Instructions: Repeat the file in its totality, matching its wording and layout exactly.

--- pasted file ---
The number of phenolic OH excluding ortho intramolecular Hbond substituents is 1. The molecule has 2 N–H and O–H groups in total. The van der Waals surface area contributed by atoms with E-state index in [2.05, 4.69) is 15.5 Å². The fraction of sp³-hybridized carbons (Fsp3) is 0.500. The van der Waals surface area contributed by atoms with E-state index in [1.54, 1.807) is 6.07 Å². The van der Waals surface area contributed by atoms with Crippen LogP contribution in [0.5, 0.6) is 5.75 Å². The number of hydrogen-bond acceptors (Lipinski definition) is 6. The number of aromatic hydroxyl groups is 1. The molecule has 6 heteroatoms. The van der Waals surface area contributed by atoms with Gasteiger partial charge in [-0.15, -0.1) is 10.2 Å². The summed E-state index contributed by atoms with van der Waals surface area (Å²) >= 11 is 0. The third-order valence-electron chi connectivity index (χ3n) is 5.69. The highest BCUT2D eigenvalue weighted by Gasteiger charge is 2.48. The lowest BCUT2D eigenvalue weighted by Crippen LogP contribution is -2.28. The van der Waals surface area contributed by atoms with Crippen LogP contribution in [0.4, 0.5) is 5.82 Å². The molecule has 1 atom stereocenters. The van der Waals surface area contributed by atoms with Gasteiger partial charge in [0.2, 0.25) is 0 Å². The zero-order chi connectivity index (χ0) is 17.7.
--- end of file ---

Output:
The number of phenolic OH excluding ortho intramolecular Hbond substituents is 1. The molecule has 2 N–H and O–H groups in total. The van der Waals surface area contributed by atoms with E-state index in [2.05, 4.69) is 15.5 Å². The fraction of sp³-hybridized carbons (Fsp3) is 0.500. The van der Waals surface area contributed by atoms with E-state index in [1.54, 1.807) is 6.07 Å². The van der Waals surface area contributed by atoms with Crippen LogP contribution in [0.5, 0.6) is 5.75 Å². The number of hydrogen-bond acceptors (Lipinski definition) is 6. The number of aromatic hydroxyl groups is 1. The molecule has 6 heteroatoms. The van der Waals surface area contributed by atoms with Gasteiger partial charge in [-0.15, -0.1) is 10.2 Å². The summed E-state index contributed by atoms with van der Waals surface area (Å²) >= 11 is 0. The third-order valence-electron chi connectivity index (χ3n) is 5.69. The highest BCUT2D eigenvalue weighted by Gasteiger charge is 2.48. The lowest BCUT2D eigenvalue weighted by Crippen LogP contribution is -2.28. The van der Waals surface area contributed by atoms with Crippen LogP contribution in [0.4, 0.5) is 5.82 Å². The molecule has 1 atom stereocenters. The van der Waals surface area contributed by atoms with Gasteiger partial charge in [0.2, 0.25) is 0 Å². The zero-order chi connectivity index (χ0) is 17.7.